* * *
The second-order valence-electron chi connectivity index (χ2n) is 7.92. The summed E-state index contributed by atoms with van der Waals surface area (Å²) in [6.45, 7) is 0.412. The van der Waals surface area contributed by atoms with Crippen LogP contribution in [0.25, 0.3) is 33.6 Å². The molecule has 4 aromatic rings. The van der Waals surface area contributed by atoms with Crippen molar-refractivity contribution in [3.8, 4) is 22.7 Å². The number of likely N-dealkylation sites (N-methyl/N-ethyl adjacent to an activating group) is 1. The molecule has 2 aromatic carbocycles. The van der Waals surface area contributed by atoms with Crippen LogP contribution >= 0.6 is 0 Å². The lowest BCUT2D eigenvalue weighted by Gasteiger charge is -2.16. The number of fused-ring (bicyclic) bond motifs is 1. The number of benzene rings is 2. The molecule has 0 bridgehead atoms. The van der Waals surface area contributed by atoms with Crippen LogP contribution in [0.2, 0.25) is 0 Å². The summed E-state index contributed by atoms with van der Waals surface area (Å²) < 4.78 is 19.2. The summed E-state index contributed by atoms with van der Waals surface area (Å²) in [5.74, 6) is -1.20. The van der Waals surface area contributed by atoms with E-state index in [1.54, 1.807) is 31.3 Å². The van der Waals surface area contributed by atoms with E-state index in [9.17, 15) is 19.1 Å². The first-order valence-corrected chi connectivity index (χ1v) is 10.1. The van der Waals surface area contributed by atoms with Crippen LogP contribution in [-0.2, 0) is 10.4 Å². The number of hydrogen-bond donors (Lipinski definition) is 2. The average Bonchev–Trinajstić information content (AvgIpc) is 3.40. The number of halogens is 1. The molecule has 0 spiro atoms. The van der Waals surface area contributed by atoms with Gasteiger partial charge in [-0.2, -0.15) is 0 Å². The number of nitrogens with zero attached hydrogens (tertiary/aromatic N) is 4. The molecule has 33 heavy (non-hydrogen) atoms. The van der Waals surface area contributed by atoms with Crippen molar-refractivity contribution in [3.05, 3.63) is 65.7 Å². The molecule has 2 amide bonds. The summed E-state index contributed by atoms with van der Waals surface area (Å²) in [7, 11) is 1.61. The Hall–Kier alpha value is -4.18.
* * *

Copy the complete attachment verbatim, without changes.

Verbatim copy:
The second-order valence-electron chi connectivity index (χ2n) is 7.92. The summed E-state index contributed by atoms with van der Waals surface area (Å²) in [6.45, 7) is 0.412. The van der Waals surface area contributed by atoms with Crippen LogP contribution in [0.25, 0.3) is 33.6 Å². The molecule has 4 aromatic rings. The van der Waals surface area contributed by atoms with Crippen molar-refractivity contribution in [3.8, 4) is 22.7 Å². The number of likely N-dealkylation sites (N-methyl/N-ethyl adjacent to an activating group) is 1. The molecule has 2 aromatic carbocycles. The van der Waals surface area contributed by atoms with Crippen LogP contribution >= 0.6 is 0 Å². The lowest BCUT2D eigenvalue weighted by Gasteiger charge is -2.16. The number of fused-ring (bicyclic) bond motifs is 1. The number of benzene rings is 2. The molecule has 0 bridgehead atoms. The van der Waals surface area contributed by atoms with Crippen LogP contribution in [0.2, 0.25) is 0 Å². The summed E-state index contributed by atoms with van der Waals surface area (Å²) < 4.78 is 19.2. The summed E-state index contributed by atoms with van der Waals surface area (Å²) in [5.74, 6) is -1.20. The van der Waals surface area contributed by atoms with E-state index in [1.54, 1.807) is 31.3 Å². The van der Waals surface area contributed by atoms with E-state index in [9.17, 15) is 19.1 Å². The first-order valence-corrected chi connectivity index (χ1v) is 10.1. The van der Waals surface area contributed by atoms with Crippen LogP contribution in [-0.2, 0) is 10.4 Å². The number of hydrogen-bond donors (Lipinski definition) is 2. The average Bonchev–Trinajstić information content (AvgIpc) is 3.40. The number of halogens is 1. The molecule has 0 spiro atoms. The van der Waals surface area contributed by atoms with Gasteiger partial charge in [-0.2, -0.15) is 0 Å². The number of nitrogens with zero attached hydrogens (tertiary/aromatic N) is 4. The molecule has 33 heavy (non-hydrogen) atoms. The van der Waals surface area contributed by atoms with Crippen molar-refractivity contribution in [3.05, 3.63) is 65.7 Å². The molecule has 2 amide bonds. The summed E-state index contributed by atoms with van der Waals surface area (Å²) in [7, 11) is 1.61. The Hall–Kier alpha value is -4.18.